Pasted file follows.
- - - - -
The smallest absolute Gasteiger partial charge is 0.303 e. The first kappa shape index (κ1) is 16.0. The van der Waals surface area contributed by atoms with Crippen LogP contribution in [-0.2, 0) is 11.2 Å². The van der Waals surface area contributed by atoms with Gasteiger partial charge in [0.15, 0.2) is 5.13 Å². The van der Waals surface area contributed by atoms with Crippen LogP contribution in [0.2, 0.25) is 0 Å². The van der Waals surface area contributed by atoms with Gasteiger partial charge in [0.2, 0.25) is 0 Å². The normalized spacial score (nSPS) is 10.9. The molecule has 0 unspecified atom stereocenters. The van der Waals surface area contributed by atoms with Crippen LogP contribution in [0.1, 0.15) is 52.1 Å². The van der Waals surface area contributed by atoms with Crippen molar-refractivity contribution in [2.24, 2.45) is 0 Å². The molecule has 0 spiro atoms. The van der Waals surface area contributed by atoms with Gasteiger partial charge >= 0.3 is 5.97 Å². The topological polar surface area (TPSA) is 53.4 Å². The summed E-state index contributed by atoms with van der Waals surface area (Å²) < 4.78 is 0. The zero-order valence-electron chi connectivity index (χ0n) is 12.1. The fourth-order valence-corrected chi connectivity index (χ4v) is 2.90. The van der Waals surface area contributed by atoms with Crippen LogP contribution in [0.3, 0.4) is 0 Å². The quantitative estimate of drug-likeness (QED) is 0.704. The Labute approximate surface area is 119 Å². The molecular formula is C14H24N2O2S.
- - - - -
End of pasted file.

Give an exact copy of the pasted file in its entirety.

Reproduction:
The smallest absolute Gasteiger partial charge is 0.303 e. The first kappa shape index (κ1) is 16.0. The van der Waals surface area contributed by atoms with Crippen LogP contribution in [-0.2, 0) is 11.2 Å². The van der Waals surface area contributed by atoms with Gasteiger partial charge in [0.15, 0.2) is 5.13 Å². The van der Waals surface area contributed by atoms with Crippen LogP contribution in [0.2, 0.25) is 0 Å². The van der Waals surface area contributed by atoms with Gasteiger partial charge in [0.2, 0.25) is 0 Å². The normalized spacial score (nSPS) is 10.9. The molecule has 0 unspecified atom stereocenters. The van der Waals surface area contributed by atoms with Crippen LogP contribution in [0.1, 0.15) is 52.1 Å². The van der Waals surface area contributed by atoms with Crippen molar-refractivity contribution in [2.24, 2.45) is 0 Å². The molecule has 0 spiro atoms. The van der Waals surface area contributed by atoms with Gasteiger partial charge >= 0.3 is 5.97 Å². The topological polar surface area (TPSA) is 53.4 Å². The summed E-state index contributed by atoms with van der Waals surface area (Å²) < 4.78 is 0. The zero-order valence-electron chi connectivity index (χ0n) is 12.1. The fourth-order valence-corrected chi connectivity index (χ4v) is 2.90. The van der Waals surface area contributed by atoms with Crippen LogP contribution in [0.3, 0.4) is 0 Å². The quantitative estimate of drug-likeness (QED) is 0.704. The Labute approximate surface area is 119 Å². The molecular formula is C14H24N2O2S.